Becoming a construction worker a study of vocational learning in school and work life

University dissertation from Umeå : Umeå University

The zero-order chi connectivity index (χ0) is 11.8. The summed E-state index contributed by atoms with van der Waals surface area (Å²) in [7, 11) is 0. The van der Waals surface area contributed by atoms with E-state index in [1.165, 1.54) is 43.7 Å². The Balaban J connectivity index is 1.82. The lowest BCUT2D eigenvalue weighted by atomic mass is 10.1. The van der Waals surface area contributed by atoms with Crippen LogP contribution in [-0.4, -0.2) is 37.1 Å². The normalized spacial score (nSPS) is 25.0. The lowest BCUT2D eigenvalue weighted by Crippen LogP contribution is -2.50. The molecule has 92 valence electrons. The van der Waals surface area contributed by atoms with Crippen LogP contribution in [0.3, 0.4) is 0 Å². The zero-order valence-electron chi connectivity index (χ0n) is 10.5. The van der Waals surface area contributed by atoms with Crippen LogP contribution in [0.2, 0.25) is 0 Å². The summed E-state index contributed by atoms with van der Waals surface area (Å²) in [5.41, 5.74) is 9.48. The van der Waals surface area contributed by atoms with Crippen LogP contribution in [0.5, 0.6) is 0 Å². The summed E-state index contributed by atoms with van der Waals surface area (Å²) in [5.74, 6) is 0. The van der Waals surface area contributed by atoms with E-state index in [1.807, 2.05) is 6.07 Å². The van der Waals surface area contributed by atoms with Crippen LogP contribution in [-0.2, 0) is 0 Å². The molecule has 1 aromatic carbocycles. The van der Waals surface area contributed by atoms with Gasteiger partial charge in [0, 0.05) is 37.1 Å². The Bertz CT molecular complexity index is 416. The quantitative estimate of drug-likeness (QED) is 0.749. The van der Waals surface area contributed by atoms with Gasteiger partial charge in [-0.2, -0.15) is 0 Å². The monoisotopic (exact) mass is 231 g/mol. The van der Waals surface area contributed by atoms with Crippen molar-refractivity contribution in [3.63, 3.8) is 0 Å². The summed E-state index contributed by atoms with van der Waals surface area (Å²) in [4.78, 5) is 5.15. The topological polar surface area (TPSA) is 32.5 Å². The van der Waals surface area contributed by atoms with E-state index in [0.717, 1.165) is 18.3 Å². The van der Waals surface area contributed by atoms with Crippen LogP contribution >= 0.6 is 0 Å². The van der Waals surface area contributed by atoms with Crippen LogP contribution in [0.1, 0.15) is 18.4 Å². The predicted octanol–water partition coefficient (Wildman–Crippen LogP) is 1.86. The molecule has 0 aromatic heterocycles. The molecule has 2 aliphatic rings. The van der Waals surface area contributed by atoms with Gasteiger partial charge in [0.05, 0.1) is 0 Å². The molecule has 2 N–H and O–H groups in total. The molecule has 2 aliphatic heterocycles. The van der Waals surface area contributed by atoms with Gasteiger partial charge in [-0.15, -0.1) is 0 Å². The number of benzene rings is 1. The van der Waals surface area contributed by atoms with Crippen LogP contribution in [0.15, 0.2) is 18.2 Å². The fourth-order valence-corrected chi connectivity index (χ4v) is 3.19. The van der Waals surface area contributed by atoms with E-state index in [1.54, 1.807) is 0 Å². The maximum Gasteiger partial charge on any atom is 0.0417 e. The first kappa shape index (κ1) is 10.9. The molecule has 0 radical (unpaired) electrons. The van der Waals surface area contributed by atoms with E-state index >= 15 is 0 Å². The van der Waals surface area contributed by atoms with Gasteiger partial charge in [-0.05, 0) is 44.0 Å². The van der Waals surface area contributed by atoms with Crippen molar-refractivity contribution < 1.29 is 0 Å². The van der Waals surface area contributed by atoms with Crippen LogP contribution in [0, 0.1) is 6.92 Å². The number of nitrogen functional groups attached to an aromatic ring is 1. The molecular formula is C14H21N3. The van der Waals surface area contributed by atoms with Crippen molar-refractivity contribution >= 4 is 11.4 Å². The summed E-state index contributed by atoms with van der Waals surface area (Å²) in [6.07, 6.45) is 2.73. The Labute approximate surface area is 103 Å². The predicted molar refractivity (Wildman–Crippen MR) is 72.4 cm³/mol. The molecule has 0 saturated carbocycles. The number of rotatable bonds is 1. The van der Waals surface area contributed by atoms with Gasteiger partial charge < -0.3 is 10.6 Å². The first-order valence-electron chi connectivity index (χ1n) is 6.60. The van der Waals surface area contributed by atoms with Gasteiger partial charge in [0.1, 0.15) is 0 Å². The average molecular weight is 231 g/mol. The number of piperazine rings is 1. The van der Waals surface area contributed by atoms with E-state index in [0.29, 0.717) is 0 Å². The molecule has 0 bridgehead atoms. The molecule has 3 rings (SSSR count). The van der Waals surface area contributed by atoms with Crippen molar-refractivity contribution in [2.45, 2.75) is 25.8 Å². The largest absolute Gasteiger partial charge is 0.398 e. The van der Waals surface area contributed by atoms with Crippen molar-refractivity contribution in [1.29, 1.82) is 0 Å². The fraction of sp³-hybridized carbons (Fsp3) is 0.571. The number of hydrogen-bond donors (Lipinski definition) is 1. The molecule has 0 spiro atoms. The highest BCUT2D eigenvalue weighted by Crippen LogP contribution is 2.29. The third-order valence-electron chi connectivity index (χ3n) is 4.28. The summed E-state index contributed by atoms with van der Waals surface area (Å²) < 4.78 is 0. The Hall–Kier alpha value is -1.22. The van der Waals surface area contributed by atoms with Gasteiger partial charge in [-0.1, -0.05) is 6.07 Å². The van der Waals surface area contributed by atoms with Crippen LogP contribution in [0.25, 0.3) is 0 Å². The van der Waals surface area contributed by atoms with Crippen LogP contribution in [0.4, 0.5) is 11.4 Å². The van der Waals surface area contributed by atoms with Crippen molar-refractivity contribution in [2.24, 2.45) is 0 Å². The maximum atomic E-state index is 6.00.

Abstract: This thesis describes and analyses vocational learning in school and workplaces, particularly the vocational learning involved in becoming a construction worker in Sweden. This includes learning the trade in upper secondary school education and a subsequent apprenticeship. An underlying argument is that activities in these contexts enable a diverse vocational learning outcome. However, there are potential tensions and contradictions, especially between production- and education-oriented aspects of the learning activities in these settings. To address these and associated issues, two research questions were posed. First, how do work-based activities enable vocational learning? Second, what forms of learning are enabled in school and work life settings and how are these forms of learning constituted? These questions were addressed using information drawn from observations, interviews and a survey. Analyses of the data, using a theoretical framework based on activity and forms of learning theory, show that the school and workplace settings enable different types of learning that form a joint constructed object. Further, the contexts provide diverse tasks that, with guidance from more experienced persons, can enhance the learning outcomes. So, vocational learning is enabled through tensions in the activity systems that form a learning outcome. In project-based vocational education and training (PBVET) provided in upper secondary school, vocational learning is enabled through basic training and opportunities to learn key techniques. In subsequent apprenticeships, the transformation of basic knowledge into specialized knowledge is enabled through close guidance and by the apprentices performing complex tasks. There are also clear differences in the freedom allowed in the performance of tasks between the PBVET and apprenticeships. The PBVET does not allow students to develop and apply their own solutions, while apprentices are encouraged to discover and implement solutions that enhance the performance of tasks. So, different forms of learning are enabled in the two contexts; the PBVET largely promotes reproductive learning and the apprenticeships largely promote productive learning. Scope for improvement was detected, as the PBVET does not appear to provide knowledge that fully meets criteria in the syllabuses, and the apprenticeship does not fully meet the learners’ educational needs. However, the settings provide complementary vocational learning opportunities. Thus, tensions and contradictions can be identified in the activity systems in the school and workplace settings that collectively form the boundaries of a learning outcome that largely corresponds to what the learners need to know and (hence) become construction workers.